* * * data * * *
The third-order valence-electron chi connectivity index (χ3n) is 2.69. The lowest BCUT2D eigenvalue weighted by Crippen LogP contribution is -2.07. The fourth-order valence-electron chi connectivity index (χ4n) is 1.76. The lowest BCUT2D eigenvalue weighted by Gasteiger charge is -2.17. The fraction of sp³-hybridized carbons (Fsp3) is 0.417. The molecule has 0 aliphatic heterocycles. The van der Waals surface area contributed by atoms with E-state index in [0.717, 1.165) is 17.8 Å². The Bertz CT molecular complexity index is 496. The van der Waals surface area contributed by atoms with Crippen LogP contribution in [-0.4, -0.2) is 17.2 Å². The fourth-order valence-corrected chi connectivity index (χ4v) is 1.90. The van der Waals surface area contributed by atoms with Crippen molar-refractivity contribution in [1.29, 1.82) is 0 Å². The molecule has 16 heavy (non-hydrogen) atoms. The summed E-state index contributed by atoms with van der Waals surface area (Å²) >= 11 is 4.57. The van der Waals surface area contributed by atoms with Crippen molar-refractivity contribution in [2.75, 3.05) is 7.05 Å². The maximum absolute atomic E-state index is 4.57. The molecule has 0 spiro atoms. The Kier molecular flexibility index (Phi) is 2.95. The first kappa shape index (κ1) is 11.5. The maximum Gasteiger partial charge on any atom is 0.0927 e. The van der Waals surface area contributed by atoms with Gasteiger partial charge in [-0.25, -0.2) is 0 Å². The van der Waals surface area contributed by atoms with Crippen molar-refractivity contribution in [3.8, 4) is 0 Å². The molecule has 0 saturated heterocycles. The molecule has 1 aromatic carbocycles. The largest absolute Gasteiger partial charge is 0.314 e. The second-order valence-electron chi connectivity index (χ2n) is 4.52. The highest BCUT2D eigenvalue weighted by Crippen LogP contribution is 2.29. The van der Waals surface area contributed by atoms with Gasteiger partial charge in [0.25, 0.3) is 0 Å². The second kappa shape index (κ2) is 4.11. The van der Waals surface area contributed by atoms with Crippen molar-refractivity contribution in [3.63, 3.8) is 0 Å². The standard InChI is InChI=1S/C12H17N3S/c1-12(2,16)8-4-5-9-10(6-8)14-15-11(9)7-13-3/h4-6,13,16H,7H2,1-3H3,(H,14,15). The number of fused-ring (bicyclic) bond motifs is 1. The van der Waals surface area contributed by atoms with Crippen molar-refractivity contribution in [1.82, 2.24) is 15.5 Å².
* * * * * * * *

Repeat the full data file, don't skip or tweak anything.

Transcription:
The third-order valence-electron chi connectivity index (χ3n) is 2.69. The lowest BCUT2D eigenvalue weighted by Crippen LogP contribution is -2.07. The fourth-order valence-electron chi connectivity index (χ4n) is 1.76. The lowest BCUT2D eigenvalue weighted by Gasteiger charge is -2.17. The fraction of sp³-hybridized carbons (Fsp3) is 0.417. The molecule has 0 aliphatic heterocycles. The van der Waals surface area contributed by atoms with E-state index in [0.717, 1.165) is 17.8 Å². The Bertz CT molecular complexity index is 496. The van der Waals surface area contributed by atoms with Crippen LogP contribution in [-0.4, -0.2) is 17.2 Å². The fourth-order valence-corrected chi connectivity index (χ4v) is 1.90. The van der Waals surface area contributed by atoms with Crippen molar-refractivity contribution in [1.29, 1.82) is 0 Å². The molecule has 16 heavy (non-hydrogen) atoms. The summed E-state index contributed by atoms with van der Waals surface area (Å²) >= 11 is 4.57. The van der Waals surface area contributed by atoms with Crippen molar-refractivity contribution in [2.75, 3.05) is 7.05 Å². The maximum absolute atomic E-state index is 4.57. The molecule has 0 spiro atoms. The Kier molecular flexibility index (Phi) is 2.95. The first kappa shape index (κ1) is 11.5. The maximum Gasteiger partial charge on any atom is 0.0927 e. The van der Waals surface area contributed by atoms with Gasteiger partial charge in [-0.25, -0.2) is 0 Å². The van der Waals surface area contributed by atoms with Crippen molar-refractivity contribution in [3.8, 4) is 0 Å². The molecule has 0 saturated heterocycles. The molecule has 1 aromatic carbocycles. The largest absolute Gasteiger partial charge is 0.314 e. The second-order valence-electron chi connectivity index (χ2n) is 4.52. The highest BCUT2D eigenvalue weighted by Crippen LogP contribution is 2.29. The van der Waals surface area contributed by atoms with Gasteiger partial charge in [0.25, 0.3) is 0 Å². The second kappa shape index (κ2) is 4.11. The van der Waals surface area contributed by atoms with Crippen molar-refractivity contribution in [3.63, 3.8) is 0 Å². The standard InChI is InChI=1S/C12H17N3S/c1-12(2,16)8-4-5-9-10(6-8)14-15-11(9)7-13-3/h4-6,13,16H,7H2,1-3H3,(H,14,15). The number of fused-ring (bicyclic) bond motifs is 1. The van der Waals surface area contributed by atoms with Crippen molar-refractivity contribution in [1.82, 2.24) is 15.5 Å².